In response to many queries on my last article which you and
many other overseas friends raised, here is an overview that
provides the big picture of the elections: 'The ABC of Indian
The current Indian elections from 7 April
to 12 May seem to be very complicated.
A humungous exercise.
What with 814 million voters, including 100 million first
time voters, voting on 1.4 million Electronic Voting Machines in
930,000 polling stations with eleven million police and security
officers, this is the biggest election in the world to elect 543
members from 35 states to the lower house of parliament.
Any party or coalition needs a minimum of 272 MPs to form a
India has over 700 political parties but only three matter at
the national level:
Aam Admi Party (AAP), Bharatiya Janata Party
(BJP) and the Indian National Congress (Cong) parties.
So it’s as simple as ABC.
The other regional parties come into play to cobble a
coalition if a single party fails to get the magical number of
Politicians are expected to spend $5 billion in
electioneering as visible in mammoth rallies, TV and print ads,
billboards, web promotion and every conceivable marketing ploy
from video conferencing to applying party symbols as henna on
A crucial vote bank is 24 million voters aged 18 to 19
polling for the first time.
AAP, the new kid on the block, founded in November 2012 to
fight corruption, provide good governance and clean up the
Led by Arvind Kejriwal, an IT graduate and former Income Tax
Commissioner, AAP swept into power in the Delhi State elections
in December 2013. After lightening reforms, AAP resigned within
two months when its anti-corruption bill ran into problems.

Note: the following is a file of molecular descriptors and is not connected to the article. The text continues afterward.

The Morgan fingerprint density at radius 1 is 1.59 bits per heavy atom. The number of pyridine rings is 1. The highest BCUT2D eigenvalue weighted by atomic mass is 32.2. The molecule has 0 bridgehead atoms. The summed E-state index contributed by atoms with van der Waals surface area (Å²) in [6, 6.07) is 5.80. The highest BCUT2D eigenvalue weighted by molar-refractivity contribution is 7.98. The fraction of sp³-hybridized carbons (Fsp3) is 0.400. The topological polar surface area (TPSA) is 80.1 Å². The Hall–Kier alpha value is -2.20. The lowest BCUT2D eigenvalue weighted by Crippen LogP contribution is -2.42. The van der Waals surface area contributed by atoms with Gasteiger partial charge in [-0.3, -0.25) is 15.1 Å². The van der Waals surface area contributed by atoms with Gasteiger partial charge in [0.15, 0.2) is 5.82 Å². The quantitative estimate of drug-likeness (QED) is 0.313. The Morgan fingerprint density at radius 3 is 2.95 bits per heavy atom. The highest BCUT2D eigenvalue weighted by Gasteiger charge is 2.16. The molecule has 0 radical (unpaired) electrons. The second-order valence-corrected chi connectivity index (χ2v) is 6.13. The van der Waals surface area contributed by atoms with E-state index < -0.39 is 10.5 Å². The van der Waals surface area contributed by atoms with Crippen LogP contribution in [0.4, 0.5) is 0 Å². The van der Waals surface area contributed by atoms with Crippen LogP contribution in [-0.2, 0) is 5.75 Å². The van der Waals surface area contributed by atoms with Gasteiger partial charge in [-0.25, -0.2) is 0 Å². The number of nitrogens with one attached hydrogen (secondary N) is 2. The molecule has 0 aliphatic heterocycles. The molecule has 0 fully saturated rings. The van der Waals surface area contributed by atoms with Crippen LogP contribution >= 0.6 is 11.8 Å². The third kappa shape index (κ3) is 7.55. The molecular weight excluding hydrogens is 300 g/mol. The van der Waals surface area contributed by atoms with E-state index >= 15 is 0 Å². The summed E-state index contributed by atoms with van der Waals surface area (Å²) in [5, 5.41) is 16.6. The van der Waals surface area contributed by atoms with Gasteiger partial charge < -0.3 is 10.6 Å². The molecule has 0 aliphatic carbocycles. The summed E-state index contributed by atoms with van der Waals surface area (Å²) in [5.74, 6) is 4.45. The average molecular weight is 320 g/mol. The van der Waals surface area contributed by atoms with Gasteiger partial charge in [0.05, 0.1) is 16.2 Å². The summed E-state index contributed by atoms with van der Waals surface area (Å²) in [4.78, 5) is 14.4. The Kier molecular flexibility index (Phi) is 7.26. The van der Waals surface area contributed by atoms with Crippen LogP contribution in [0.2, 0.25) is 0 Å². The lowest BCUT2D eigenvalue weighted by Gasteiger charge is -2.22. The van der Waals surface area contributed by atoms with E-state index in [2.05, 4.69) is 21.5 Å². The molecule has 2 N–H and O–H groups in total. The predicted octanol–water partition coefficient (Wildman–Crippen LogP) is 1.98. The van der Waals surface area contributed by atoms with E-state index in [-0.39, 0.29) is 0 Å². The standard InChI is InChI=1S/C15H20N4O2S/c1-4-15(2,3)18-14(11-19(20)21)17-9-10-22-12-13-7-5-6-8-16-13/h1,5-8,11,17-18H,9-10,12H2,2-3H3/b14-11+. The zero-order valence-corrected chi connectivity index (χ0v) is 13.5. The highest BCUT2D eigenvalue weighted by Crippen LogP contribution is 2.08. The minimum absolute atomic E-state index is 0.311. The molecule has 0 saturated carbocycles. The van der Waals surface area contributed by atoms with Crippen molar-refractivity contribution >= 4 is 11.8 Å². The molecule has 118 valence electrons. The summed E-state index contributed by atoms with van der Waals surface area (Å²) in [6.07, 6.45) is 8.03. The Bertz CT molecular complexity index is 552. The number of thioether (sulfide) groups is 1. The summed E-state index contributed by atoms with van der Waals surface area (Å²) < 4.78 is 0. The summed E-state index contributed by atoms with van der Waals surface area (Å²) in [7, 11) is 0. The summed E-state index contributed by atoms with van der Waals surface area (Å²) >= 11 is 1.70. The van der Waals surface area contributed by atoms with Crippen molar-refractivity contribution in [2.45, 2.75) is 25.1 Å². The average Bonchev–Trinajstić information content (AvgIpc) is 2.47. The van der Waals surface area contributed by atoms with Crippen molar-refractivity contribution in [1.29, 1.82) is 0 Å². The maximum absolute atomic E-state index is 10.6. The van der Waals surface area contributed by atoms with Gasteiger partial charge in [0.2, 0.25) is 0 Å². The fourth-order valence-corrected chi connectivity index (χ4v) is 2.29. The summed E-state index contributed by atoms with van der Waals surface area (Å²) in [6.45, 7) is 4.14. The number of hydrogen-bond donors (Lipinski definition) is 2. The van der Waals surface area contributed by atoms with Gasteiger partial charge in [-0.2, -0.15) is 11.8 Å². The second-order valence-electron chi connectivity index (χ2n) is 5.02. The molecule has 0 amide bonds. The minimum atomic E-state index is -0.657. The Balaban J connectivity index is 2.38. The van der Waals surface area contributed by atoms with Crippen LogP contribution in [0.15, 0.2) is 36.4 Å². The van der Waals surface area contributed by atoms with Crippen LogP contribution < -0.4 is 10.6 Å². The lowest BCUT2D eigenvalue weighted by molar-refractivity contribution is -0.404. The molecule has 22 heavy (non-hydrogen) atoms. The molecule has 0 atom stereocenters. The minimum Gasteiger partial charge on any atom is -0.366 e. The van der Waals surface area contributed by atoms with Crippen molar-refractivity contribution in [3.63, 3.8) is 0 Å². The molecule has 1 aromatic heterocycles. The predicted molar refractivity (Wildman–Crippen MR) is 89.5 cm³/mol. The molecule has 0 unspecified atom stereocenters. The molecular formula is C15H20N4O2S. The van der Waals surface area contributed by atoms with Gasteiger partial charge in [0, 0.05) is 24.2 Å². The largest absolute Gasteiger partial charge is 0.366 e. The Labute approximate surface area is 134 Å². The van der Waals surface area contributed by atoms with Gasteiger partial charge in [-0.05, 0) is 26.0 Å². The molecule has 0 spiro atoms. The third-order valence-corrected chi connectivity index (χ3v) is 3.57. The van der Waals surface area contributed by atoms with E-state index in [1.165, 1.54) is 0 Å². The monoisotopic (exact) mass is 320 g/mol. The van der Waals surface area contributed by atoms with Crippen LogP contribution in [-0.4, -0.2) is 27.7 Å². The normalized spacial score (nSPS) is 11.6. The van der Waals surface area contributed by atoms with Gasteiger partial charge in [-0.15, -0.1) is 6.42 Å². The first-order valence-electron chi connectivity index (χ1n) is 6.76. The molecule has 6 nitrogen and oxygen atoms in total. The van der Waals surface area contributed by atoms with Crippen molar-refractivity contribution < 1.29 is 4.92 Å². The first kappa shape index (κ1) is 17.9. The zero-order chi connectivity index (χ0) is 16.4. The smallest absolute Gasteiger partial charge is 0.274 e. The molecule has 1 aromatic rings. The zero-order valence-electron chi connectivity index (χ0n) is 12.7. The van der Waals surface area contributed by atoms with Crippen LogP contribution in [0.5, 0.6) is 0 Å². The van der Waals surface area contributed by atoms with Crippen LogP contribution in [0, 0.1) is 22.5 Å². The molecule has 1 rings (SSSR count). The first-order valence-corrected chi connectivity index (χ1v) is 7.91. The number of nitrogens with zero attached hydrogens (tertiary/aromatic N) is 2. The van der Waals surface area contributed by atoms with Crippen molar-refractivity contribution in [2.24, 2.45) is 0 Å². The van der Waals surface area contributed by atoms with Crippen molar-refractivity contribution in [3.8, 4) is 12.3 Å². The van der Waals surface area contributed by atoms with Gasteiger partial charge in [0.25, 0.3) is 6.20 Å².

Moved up to national level to fight general elections, AAP
provides a viable alternative to the other two national and
AAP has almost nil chances of forming the government but
even if AAP gets 40 to 50 seats, it will be very effective
as the opposition and will not allow any deals smelling of
It has generated huge support from the silent middle
class and also the poor who have been handed a raw deal.
Beyond religious divide, AAP is for good governance.
BJP, the main opposition in the last parliament, was in the
doldrums until the Chief Minister of Gujarat, Narendera Modi,
was declared its prime ministerial candidate in June 2012.
An impressive orator, Modi has provided efficient government,
increased investment and all round progress in Gujarat for the
last 15 years after winning three state elections.
The Congress accuses him of involvement in 2002 Hindu-Muslim
riots but the courts and the Special Investigation Team found
him 'Not Guilty'.
Moreover, no riots have happened since then while other
states have had up to 150 riots. Still, the Congress persists to
hit him with this stick which does not stick.
He promises strong government with overall progress Gujarat
This state registered ten per cent economic growth, one per
cent unemployment, 100 per cent electric and water supply round
the year to all and 15 per cent per capita growth, among other
Considered Pro-Hindu, the BJP reaches out to Muslims.
after ten years of rule, the economic
growth has slumped from almost ten per cent to less than
five per cent.
Plus, huge scams involving government ministers and other
No pro-active action by the government in the last three
years to boost the economy, fight high prices and
Led by 43-year old Rahul Gandhi, the son of the late Prime
Minister Rajiv Gandhi and the President of the Congress, the
Italian Sonia Gandhi, and the Congress has ruled for most of 60
years of India’s independence.
But now, it faces the people’s anger for high prices,
corruption, unemployment and lack of governance and
Considered Pro-Muslim, the Congress promotes its secular
So which party is likely to form the next government?
Most likely, BJP because it is now seen as Modi.
He may not get 272 seats but even if he gets over 200, he
can rope in some regional parties and independent candidates
to forge a coalition government.
Unlike the last coalition government that generated a weak
government, Modi will dominate his partners and threaten them
with another election to return with greater majority if they do
not fall in line.
After the 2002 riots, the anti-Modi lobby in the west, and
especially the western media, started a campaign against him on
human rights issues and succeeded in USA and UK not granting him
a visa to address overseas Indians, especially Gujaratis.